Source: China Daily Updated: 2013-07-19
Requirements for institutions will be lowered under reform
International NGOs will find it much easier to become registered in China, as registration approval power has been handed over by the Ministry of Civil Affairs to provincial civil affairs authorities.
The move is part of the reforms the ministry has initiated to make NGO operations in China easier.
Other measures include preferential taxation, financial support for domestic organizations and a new management system that will loosen the requirements for international NGOs operating in China, said Wang Jianjun, director of the non-governmental organizations department under the Ministry of Civil Affairs.
He was speaking at a forum on Thursday in Kunming, capital of Yunnan province.
As of the end of last year, 499,000 NGOs had registered with civil affairs authorities at different levels. They employ more than 12 million people, according to Li Liguo, minister of civil affairs.
Under the new framework, international NGOs are allowed to register with provincial civil affairs authorities instead of applying to the ministry as before, said Wang. "The requirements for social organizations will be lowered when they register."
As early as 2006, the provincial government in Yunnan launched a trial to open its arms to international NGOs.
Each of the institutions recorded with the provincial government will be given an ID number and receive help on taxation registration, residence permits for foreign employees and foreign exchange accounts, according to Qin Guangrong, Party chief of Yunnan.
Thirty-nine international NGOs have been included on the provincial government's records and they are running 268 charity programs, Qin said.
Under Yunnan's pilot system, the heads of international NGOs routinely meet the officials in charge.
"The trial mechanism is unique and will have some significance in the national reform of social organizations," Qin said.
As a border province with about 10 million poverty-stricken people, Yunnan is a hotspot for NGOs, the Party chief said.
More than 100 international NGOs are helping locals in Yunnan, and there is an urgent need to establish a sound management system, Qin said.
An official working for the provincial government's inter-national affairs office, who declined to be named, said Yunnan's pilot program gives international NGOs a legal identity.
"International nonprofit organizations are no longer regarded as demons and they will contribute to local development as long as they run their projects based on local laws," the official said.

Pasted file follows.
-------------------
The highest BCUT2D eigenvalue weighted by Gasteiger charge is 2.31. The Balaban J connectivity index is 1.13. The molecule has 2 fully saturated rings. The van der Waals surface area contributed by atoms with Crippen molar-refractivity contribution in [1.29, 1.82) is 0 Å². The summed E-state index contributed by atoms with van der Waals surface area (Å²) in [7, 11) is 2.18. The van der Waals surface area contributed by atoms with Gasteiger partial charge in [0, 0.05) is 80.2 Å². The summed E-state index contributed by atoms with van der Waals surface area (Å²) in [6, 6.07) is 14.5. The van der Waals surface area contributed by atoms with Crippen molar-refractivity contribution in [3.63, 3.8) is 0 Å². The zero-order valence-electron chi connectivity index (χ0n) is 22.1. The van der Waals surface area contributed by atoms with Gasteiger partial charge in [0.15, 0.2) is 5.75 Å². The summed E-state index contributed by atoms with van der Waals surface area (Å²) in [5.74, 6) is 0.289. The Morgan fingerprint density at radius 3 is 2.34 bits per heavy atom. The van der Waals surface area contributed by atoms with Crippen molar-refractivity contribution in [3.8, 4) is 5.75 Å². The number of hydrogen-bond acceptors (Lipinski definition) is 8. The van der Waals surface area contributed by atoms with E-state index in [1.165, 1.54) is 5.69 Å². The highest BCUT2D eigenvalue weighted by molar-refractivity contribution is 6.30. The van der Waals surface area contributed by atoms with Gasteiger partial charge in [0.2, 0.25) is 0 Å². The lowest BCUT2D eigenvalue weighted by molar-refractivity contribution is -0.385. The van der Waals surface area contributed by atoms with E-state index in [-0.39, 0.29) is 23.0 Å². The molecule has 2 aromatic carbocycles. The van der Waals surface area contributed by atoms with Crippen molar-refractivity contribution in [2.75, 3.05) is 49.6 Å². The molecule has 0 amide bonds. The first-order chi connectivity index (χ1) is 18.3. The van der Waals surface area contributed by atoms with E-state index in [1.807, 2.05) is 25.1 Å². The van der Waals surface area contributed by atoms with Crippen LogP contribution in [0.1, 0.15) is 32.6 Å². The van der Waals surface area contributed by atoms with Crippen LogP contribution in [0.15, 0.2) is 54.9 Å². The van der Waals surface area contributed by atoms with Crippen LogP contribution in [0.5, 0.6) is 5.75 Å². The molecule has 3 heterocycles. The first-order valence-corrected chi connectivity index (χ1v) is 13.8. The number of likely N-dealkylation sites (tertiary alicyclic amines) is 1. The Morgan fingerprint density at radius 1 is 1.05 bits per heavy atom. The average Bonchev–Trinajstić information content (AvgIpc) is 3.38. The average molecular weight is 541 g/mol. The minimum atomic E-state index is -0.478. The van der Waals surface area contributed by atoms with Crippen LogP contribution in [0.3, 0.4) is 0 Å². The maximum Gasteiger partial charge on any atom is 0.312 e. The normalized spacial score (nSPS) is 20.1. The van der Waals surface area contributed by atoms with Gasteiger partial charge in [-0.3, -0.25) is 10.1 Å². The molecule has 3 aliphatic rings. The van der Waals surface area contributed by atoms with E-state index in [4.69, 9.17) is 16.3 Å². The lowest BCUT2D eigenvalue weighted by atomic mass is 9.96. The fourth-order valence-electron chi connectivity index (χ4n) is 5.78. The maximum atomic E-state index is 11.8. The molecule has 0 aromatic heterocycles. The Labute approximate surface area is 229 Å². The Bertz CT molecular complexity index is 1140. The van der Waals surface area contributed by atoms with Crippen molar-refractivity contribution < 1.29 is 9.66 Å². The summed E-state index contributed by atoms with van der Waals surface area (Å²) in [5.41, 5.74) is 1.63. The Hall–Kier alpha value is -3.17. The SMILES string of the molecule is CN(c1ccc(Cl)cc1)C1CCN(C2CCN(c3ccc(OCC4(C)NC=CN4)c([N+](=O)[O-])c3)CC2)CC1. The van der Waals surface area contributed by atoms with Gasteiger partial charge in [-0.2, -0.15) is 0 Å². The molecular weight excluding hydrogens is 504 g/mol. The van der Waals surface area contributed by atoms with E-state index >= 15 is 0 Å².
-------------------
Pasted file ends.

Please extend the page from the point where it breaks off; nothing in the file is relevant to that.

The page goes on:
Considering the local conditions in Yunnan, the 39 international NGOs mostly focus on health, education and poverty alleviation, he said.
"One obvious difference is that an NGO that is on the records is able to advertise in newspapers and on television to recruit workers. ... However, it was impossible before," the official added.
Wang Zhenyao, director of the China Philanthropy Research Institute at Beijing Normal University, said international NGOs have long been regarded by many as a threat to the government and had difficulty in registration.
"Now the Ministry of Civil Affairs has given the power to the provincial level. It is a big step forward and will facilitate the work of NGOs," Wang said.
Deng Fei, who started the "Free Lunch for Children in Rural China" program, said the reform "will definitely give confidence to us in the philanthropic enterprises".
Wang Ming, president of the Nongovernmental Organization Research Institute at Tsinghua University, said Yunnan's way of dealing with international NGOs could be seen as an important trial for the nationwide reform.
"Other provinces and regions could learn from Yunnan to better manage international charities and NGOs," Wang said.
A spokeswoman for the China program of Save the Children, a charity based in Britain, said, "I can see some progress and a more friendly environment for international NGOs."
Like most other international NGOs, Save the Children had been registered as a business entity under the State Administration for Industry and Commerce before recently being granted legal status as an NGO.
The spokeswoman said that being registered as an NGO helps better manage the organization when considering project planning and preferential taxation.
"We would wish to see simpler procedures for registration in the new regulations," she said.
However, not all the NGOs are as lucky as Save the Children.
Greenpeace, the international environmental organization that entered China in 2002, can only register as an international corporation, as most other NGOs do.
Yong Rong, the organization's media officer in Beijng, said the major obstacle for being registered is that it is hard to find a supervising department as required.
She said Greenpeace carried out projects that involved several ministries. "All these ministries could supervise us, but none were willing to do so," said Yong. She hopes the new regulation will make registration easier.
Wang Chao, chief operating officer at the World Wildlife Fund, said that allowing provincial authorities to oversee registration and supervision will help NGOs to better carry out projects in different provinces.